25. Mr K — yes, and if we add Superman, we have another creation of Jewish artists, a defender of the people from humble origins. Frank Miller portrays Superman as a lackey of the state, which is one reading, and pits him against the libertarian crypto-fascist sadist Batman, whose individuality marks him as more honest (and Miller got a lot of credit for being ambivalent about his Batman whereas really he just loves him).

    But Morrison’s recent Superman reboot in the comics went back to his proletarian roots. One of his earliest acts was to punch a wife-beater through a wall. Domestic violence being the kind of crime often disregarded by the police, it does seem a suitable object for neighbourly intervention…

    Of course, anybody who’s been the victim of violent crime knows the appeal of these fantasies, but anybody who thinks about it should also feel that they’re unrealistic models for real-world behaviour. They frustrate even as they entice. Probably love is the answer, or something.

  26. The other thing, as Alan Moore pointed out, is that superheroes are metaphors for cowardice. Like they stand for ideals but they are owned by corporations that lied and exploited the real creators, like the Superman creators or Kirby and the people who write them never stand up for real-world injustice in their lives. Anyway, Moore doesn’t do superhero comics anymore. I quite respect him for that.

    David Ehrenstein is quite right about Lawrence of Arabia as the ultimate superhero film. As for superheroes being fascist, I think they are too inherently silly to be taken that seriously. They are entirely about themselves and their hermetically sealed conflicts.

  27. mike mccarthy Says:

    Correction: Someone pointed out to me that was Thanos at the end of the Avengers movie, not a Skrull. But the angle sure was close-up and confusing. An aside: Consider poor Billy Batson / Captain Marvel. He is weaker than Superman in power and in court cases. Superman is created by Jews who like science fiction (just like the Old and New Testament) but have you ever considered the lonely jew that makes up the word SHAZAM? Solomon is stuck with a bunch of Greeks. Oi Vey!

  28. A lot of Nazi art was very silly, so I’ll stand up for the right of superhero stories to be fascist under the right circumstances. The Punisher is fascistic, and Batman often has been. The last Christopher Nolan dances around that idea. Like the Bush administration, Batman violates everyone’s civil rights, but only because it’s a very special occasion. Questionable.

    As for the behaviour of Israel,yes, it shows no one race has a monopoly on evil (but race is an illusion anyway).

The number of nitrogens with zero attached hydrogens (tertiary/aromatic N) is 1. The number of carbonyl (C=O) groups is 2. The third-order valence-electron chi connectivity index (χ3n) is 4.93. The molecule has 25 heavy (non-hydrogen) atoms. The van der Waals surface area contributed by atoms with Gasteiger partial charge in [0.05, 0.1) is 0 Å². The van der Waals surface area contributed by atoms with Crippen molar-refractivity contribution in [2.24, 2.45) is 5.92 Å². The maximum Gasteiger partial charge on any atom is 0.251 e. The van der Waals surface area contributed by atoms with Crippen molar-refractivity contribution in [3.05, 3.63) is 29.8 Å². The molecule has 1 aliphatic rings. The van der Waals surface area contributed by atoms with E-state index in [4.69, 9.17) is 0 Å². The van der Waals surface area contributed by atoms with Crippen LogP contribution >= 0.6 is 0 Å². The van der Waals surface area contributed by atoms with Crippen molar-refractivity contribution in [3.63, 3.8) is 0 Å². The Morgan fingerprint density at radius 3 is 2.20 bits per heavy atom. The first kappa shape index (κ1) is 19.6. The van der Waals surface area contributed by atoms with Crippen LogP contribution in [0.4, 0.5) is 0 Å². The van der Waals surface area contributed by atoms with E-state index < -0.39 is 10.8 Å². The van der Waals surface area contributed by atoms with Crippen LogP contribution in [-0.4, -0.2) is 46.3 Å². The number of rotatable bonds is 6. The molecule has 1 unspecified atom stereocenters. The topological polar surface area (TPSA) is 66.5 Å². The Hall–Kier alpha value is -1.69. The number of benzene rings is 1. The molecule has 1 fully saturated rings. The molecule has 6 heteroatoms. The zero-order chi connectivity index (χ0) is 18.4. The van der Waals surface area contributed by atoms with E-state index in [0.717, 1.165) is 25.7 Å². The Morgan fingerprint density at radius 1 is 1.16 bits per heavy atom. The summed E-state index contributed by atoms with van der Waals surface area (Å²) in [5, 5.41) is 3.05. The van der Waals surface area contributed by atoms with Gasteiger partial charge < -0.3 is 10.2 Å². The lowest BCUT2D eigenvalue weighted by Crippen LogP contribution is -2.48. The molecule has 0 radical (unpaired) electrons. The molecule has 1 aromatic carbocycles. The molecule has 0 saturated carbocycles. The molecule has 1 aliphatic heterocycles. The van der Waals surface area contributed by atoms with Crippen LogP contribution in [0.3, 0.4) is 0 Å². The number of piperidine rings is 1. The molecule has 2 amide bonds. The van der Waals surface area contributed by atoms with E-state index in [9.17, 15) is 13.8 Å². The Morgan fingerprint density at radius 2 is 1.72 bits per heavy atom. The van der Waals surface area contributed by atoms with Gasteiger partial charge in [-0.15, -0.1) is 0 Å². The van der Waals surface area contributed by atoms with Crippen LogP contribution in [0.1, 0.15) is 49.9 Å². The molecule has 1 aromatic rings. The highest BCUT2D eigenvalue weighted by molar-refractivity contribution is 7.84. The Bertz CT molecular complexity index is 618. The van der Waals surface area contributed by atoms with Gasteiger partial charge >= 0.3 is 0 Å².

29. +40 teenage Werewolf Says:

    I read somewhere that Captain Marvel is actually based on cowboy star Johnny Mack Brown. the Captain certainly looks more like Brown did at that time than McMurray, and Brown was a bigger star in the early 1940s as well.
    The Nolan “Batman” movies are alright, but they are not Batman. On the night of his parents’ murder, the Wayne family had attended a movie not an operetta. In later years the movie has been identified as ‘The Mark of Zorro’, as a reference to one of Bob Kane’s inspirations for the character. Batman does not ask someone else to either explain chemical formulas to him, nor does he ask anyone to whip up an antidote for him. Besides training in martial arts, he also knows science. And Batman does not have to beat up the Joker to get a confession out of him. The cartoons have gotten Batman right, the live action movies have not.

  30. No no, must be Fred — chin cleft, beetle brows, tiny eyes.

    Of course another B-movie cowboy star, Tom Tyler, got the role in the serial.

    As to “getting the character right,” I do think these figures are malleable. But also sharply defined in certain ways — they’ll bend only so far. Whedon and Penn’s characterisation of The Avengers FEELS right to me.

    If certain parties had been less risk-averse, Whedon would have made his Wonder Woman by now and might be helming The Justice League instead of The Avengers…

  31. I think the main problem with superhero movies is their pretenses of realism. As soon as you have anointed superheroes in a world that is supposed to be filled with serious stakes, the situation just becomes absurd. Like Batman is immensely silly and stupid to begin with but at least he’s entertaining when Joker just wants to copyright fish that has his smile, making it some parable about terrorism is childish. Then there’s the problem of whether it works in live-action at all.